Todd may ultimately be the greater work, but Company (1970, with book
by George Furth) is the essential Stephen Sondheim musical, brilliant
in itself and the key to understanding and appreciating all his
accomplishments as composer and lyricist.
you don't know
it, I encourage you to visit this imperfect but generally very
successful revival; if you're already a fan, you will find intriguing
new colours in director Joe Fredericks' vision of the show.
Company follows a 35-year-old bachelor as he observes all the flaws in his friends' marriages but then has to face the question of whether his life is any better. Fredericks' major innovation is to move Bobby's crisis much earlier than it is usually played, by showing that his confidence in the single life is wavering from the start.
The show opens
with an interpolated nightmare sequence, and Fredericks makes new use
of one of Sondheim and Furth's innovations - that many of the songs are
Brechtian comments on the action rather than part of it - by having
Bobby hear and be shaken by 'The Little Things', 'You Could Drive A
Person Crazy' (in a particularly clever restaging) and 'Poor Baby'.
confess to being
something of a purist about this show, and don't particularly like
Sondheim's 1995 addition of 'Marry Me A Little', but its inclusion does
add to the picture of Bobby changing as he goes along and not just at
the end. On the other hand, I think it is going too far to have him
drink and snort coke all through 'Side By Side', evidently to show how
desperately he has to work to keep up his cheery front.
aside from its
story, Company also boasts one brilliant show-stopping number after
another, and just about every one of them works. Playing Marta as a hip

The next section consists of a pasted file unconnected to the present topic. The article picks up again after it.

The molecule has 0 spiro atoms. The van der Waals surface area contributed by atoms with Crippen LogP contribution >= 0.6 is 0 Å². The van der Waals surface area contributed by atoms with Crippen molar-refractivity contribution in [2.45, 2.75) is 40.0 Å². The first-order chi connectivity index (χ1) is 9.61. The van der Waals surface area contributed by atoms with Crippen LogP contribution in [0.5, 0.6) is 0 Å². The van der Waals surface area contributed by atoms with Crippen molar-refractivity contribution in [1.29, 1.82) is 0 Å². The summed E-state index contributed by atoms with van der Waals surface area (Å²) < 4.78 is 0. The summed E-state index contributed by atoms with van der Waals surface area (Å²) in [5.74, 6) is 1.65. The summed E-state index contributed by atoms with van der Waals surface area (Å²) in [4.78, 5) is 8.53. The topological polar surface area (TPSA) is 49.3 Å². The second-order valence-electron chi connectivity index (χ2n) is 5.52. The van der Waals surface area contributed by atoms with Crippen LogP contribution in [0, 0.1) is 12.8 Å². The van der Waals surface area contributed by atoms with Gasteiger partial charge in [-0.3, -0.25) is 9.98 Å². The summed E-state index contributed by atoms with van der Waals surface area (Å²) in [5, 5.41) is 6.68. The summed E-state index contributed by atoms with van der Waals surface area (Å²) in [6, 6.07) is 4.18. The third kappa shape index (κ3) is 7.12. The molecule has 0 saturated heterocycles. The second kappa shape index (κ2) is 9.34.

downtown artist, Michelle Bishop invests 'Another Hundred People' with
the knowingness of one who has seen it all, while Cassidy Janson
captures all the sadness and comedy of the panicky bride Amy while also
mastering the technical challenge of the ultra-high-speed 'Getting
compliment I can give Siobhan McCarthy's Joanne is that she channels
Elaine Stritch in her icily self-loathing 'Ladies Who Lunch'.
Young embodies his director's vision of a man fighting a losing battle
against self-awareness from the start. He is not the best singer in the
cast, but he acts his songs well. I don't think he captures what
Sondheim calls 'an internal monologue of despair and self-deceptive
determination' in 'Marry Me A Little'. But I cannot fault his
heart-rending performance of the climactic 'Being Alive' in any way.
may be some
hiccups along the way - 'Marry Me A Little' doesn't work, 'Side By
Side' is cluttered, the lovely 'Barcelona' barely registers - but the
show is great, the director's vision is valid and intriguing, and the
most important moments all score with full power. One would be a churl
to ask for more.
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- Company - Southwark 2011